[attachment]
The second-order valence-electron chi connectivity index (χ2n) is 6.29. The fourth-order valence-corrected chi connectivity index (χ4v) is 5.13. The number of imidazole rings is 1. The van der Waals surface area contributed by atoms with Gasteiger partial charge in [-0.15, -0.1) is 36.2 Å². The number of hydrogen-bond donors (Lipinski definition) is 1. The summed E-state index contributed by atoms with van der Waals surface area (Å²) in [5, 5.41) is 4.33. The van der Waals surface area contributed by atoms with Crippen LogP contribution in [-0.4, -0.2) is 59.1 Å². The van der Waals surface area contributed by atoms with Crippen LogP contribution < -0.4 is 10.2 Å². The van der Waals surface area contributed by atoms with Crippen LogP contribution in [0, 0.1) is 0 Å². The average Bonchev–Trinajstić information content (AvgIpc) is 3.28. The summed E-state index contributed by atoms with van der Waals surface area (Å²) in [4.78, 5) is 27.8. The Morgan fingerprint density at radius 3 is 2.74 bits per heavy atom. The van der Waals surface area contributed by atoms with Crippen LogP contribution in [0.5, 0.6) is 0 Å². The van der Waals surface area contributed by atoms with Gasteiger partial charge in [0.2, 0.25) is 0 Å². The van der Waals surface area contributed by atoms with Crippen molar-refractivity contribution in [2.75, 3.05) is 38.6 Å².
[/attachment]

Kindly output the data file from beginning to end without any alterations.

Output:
The second-order valence-electron chi connectivity index (χ2n) is 6.29. The fourth-order valence-corrected chi connectivity index (χ4v) is 5.13. The number of imidazole rings is 1. The van der Waals surface area contributed by atoms with Gasteiger partial charge in [-0.15, -0.1) is 36.2 Å². The number of hydrogen-bond donors (Lipinski definition) is 1. The summed E-state index contributed by atoms with van der Waals surface area (Å²) in [5, 5.41) is 4.33. The van der Waals surface area contributed by atoms with Crippen LogP contribution in [-0.4, -0.2) is 59.1 Å². The van der Waals surface area contributed by atoms with Crippen LogP contribution < -0.4 is 10.2 Å². The van der Waals surface area contributed by atoms with Crippen LogP contribution in [0, 0.1) is 0 Å². The average Bonchev–Trinajstić information content (AvgIpc) is 3.28. The summed E-state index contributed by atoms with van der Waals surface area (Å²) in [4.78, 5) is 27.8. The Morgan fingerprint density at radius 3 is 2.74 bits per heavy atom. The van der Waals surface area contributed by atoms with Crippen LogP contribution in [0.5, 0.6) is 0 Å². The van der Waals surface area contributed by atoms with Gasteiger partial charge in [0.2, 0.25) is 0 Å². The van der Waals surface area contributed by atoms with Crippen molar-refractivity contribution in [2.75, 3.05) is 38.6 Å².